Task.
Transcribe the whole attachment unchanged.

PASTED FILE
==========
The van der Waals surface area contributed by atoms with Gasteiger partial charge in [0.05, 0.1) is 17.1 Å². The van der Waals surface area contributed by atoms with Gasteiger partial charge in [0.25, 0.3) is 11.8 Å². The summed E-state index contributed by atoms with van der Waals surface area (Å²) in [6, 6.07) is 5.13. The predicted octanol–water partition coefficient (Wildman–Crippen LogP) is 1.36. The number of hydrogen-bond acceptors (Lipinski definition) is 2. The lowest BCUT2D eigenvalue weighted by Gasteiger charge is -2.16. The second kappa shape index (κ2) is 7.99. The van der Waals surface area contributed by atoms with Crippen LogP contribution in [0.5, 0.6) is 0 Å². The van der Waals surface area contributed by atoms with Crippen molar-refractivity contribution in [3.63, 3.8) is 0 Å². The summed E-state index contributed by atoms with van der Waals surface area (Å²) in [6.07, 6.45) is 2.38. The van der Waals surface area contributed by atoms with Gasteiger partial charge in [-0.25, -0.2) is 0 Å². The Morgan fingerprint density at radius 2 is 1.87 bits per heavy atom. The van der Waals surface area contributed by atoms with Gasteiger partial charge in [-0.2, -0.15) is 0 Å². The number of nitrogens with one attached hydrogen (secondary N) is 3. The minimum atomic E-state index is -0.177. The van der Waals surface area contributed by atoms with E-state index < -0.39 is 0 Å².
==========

The van der Waals surface area contributed by atoms with Gasteiger partial charge in [0.05, 0.1) is 17.1 Å². The van der Waals surface area contributed by atoms with Gasteiger partial charge in [0.25, 0.3) is 11.8 Å². The summed E-state index contributed by atoms with van der Waals surface area (Å²) in [6, 6.07) is 5.13. The predicted octanol–water partition coefficient (Wildman–Crippen LogP) is 1.36. The number of hydrogen-bond acceptors (Lipinski definition) is 2. The lowest BCUT2D eigenvalue weighted by Gasteiger charge is -2.16. The second kappa shape index (κ2) is 7.99. The van der Waals surface area contributed by atoms with Crippen LogP contribution in [0.5, 0.6) is 0 Å². The van der Waals surface area contributed by atoms with Crippen molar-refractivity contribution in [3.63, 3.8) is 0 Å². The summed E-state index contributed by atoms with van der Waals surface area (Å²) in [6.07, 6.45) is 2.38. The van der Waals surface area contributed by atoms with Gasteiger partial charge in [-0.25, -0.2) is 0 Å². The Morgan fingerprint density at radius 2 is 1.87 bits per heavy atom. The van der Waals surface area contributed by atoms with Gasteiger partial charge in [-0.2, -0.15) is 0 Å². The number of nitrogens with one attached hydrogen (secondary N) is 3. The minimum atomic E-state index is -0.177. The van der Waals surface area contributed by atoms with E-state index < -0.39 is 0 Å².